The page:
Facebook, Pro Se Litigants, Social Media, Social Networking Websites, Technology

No, You Can’t Sue Your Uncle For Putting Embarrassing Family Photos On Facebook

Humiliating? Yes. Harassment? No dice.

At this point, nearly everyone has at least one friend who finds perverse joy in posting stupid, unflattering photos of their friends to Facebook. Maybe drunk photos or maybe just dorky, grody ones from right after you ran a marathon or something.

In these mildly annoying situations, most people would untag the photos and then forget that they existed. But not everyone. A Minnesota man named Aaron Olson could not handle the fact that his uncle posted photos from his childhood in front of the Christmas tree, along with some snarky captions. So he sued his uncle for harassment.

A Minnesota district court tossed his case, and earlier this week the Court of Appeals of Minnesota denied Olson’s pro se complaint. Judge Natalie E. Hudson wrote a surprisingly zen unpublished opinion, considering how silly the lawsuit (and Olson’s in-court behavior) was…

Venkat Balasubramani from the Technology & Marketing Law Blog gives us a summary of Olson v. LaBrie, as well as a more detailed legal analysis:

This case is what happens when a headline from The Onion comes to life. Aaron Olson sought a harassment restraining order against his uncle Randall LaBrie. Olson argued that Labrie harassed Olson by… get this… posting “innocuous [but surely awkward] family photographs” to Facebook and making mean comments directed toward Olson. The photos included Olson as a child, “posing in front of a Christmas tree.” LaBrie also tagged Olson in the photos. When Olson became aware of the photos, he requested they be removed or “altered to erase” Olson. Labrie demurred, although he untagged Olson. Understandably, LaBrie told Olson that if he did not like the photos, “he should stay off Facebook.”

For the record, Olson and Labrie are not friends on Facebook. It sounds like there’s some serious family drama going on here. Feels a bit like something out of a Jonathan Franzen novel.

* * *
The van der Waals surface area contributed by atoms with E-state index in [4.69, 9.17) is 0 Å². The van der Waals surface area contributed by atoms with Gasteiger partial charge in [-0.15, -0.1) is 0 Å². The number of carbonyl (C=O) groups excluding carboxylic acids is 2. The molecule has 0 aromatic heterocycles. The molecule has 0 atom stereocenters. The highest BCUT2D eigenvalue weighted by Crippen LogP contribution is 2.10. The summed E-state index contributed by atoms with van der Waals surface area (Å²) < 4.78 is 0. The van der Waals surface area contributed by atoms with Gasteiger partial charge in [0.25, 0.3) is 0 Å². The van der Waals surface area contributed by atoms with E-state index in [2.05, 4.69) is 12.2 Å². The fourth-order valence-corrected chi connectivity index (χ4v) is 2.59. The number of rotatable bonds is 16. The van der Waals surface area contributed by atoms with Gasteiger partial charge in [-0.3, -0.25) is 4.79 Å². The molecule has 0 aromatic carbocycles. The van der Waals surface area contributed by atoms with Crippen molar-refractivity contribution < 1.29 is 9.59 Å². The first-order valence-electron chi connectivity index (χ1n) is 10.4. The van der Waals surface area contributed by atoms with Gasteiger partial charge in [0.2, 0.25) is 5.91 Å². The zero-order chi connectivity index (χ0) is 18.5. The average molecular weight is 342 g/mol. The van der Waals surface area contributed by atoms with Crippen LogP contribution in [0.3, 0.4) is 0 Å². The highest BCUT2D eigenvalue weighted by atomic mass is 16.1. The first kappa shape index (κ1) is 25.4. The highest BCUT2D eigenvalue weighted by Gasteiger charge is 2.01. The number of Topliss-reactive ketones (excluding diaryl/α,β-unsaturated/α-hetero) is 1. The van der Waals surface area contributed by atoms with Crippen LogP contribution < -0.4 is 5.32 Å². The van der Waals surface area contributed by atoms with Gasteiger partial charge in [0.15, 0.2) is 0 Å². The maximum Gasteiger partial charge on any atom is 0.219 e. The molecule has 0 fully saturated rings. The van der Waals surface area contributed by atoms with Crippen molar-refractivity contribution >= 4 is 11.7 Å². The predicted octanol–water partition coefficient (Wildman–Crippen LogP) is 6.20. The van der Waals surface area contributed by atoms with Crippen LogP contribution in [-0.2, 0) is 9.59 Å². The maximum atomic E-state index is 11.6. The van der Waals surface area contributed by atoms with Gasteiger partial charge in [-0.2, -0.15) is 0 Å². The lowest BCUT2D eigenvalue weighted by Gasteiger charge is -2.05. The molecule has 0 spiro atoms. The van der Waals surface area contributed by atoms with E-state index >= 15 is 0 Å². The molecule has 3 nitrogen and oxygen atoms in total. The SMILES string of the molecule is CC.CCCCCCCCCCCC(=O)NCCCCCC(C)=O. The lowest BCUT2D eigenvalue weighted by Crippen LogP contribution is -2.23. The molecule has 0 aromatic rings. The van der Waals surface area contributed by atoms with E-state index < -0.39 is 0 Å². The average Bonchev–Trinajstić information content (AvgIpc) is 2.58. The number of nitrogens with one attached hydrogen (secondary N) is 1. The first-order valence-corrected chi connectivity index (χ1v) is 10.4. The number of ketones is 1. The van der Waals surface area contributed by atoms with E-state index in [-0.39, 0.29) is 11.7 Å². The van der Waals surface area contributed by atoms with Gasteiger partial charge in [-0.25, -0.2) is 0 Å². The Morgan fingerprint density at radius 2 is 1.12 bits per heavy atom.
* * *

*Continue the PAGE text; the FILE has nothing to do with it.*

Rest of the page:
The appeals court laid waste to Olson’s claims. Basically the judge took on the form of Scott Farkus for couple of pages (you can see the opinion here). “Come on, crybaby. Cry for me. Are you going to cry?”

From the opinion (citations omitted):

To constitute harassment, words must have a substantial adverse effect on the safety, security, or privacy of another. Comments that are mean and disrespectful, coupled with innocuous family photos, do not affect a person’s safety, security, or privacy — and certainly not substantially so. The district court did not err by determining that the evidence submitted by appellant did not satisfy the statutory definition of harassment.

The opinion doesn’t say how old Olson is. But I’m super curious. He sounds like the prototypical product of helicopter parenting, like the kind of people who sue a high school because they want to look slutty in their yearbook photos.

The funniest part is that Olson represented himself pro se. And complained that the district court was biased against him because of his socioeconomic status and religion. Sure buddy. I am pretty sure this one is on you.

More from Judge Hudson:

In any event, the district court is afforded broad discretion in controlling the courtroom as part of its duty to proceed efficiently…. And our review of the record reveals that the district court, in fact, assisted appellant multiple times regarding how to approach a witness with an exhibit, how to enter an exhibit into evidence, and how to properly question a witness. The record further demonstrates that any pressure appellant faced to finish his examinations or testimony came from the district court’s instruction and attempts to control the proceeding in an efficient manner. The district court judge was not biased and appellant received a fair hearing.

If Olson cannot handle appearing in old family photos on Facebook, I pity the fool friend who tags him in party photos. So yeah, mother, tell your children not to photograph this man.

Posting Family Photos to Facebook With Snarky Comments Isn’t Harassment of Family Member — Olson v. LaBrie [Technology & Marketing Law Blog]
Olson v. LaBrie [Court of Appeals of Minnesota]

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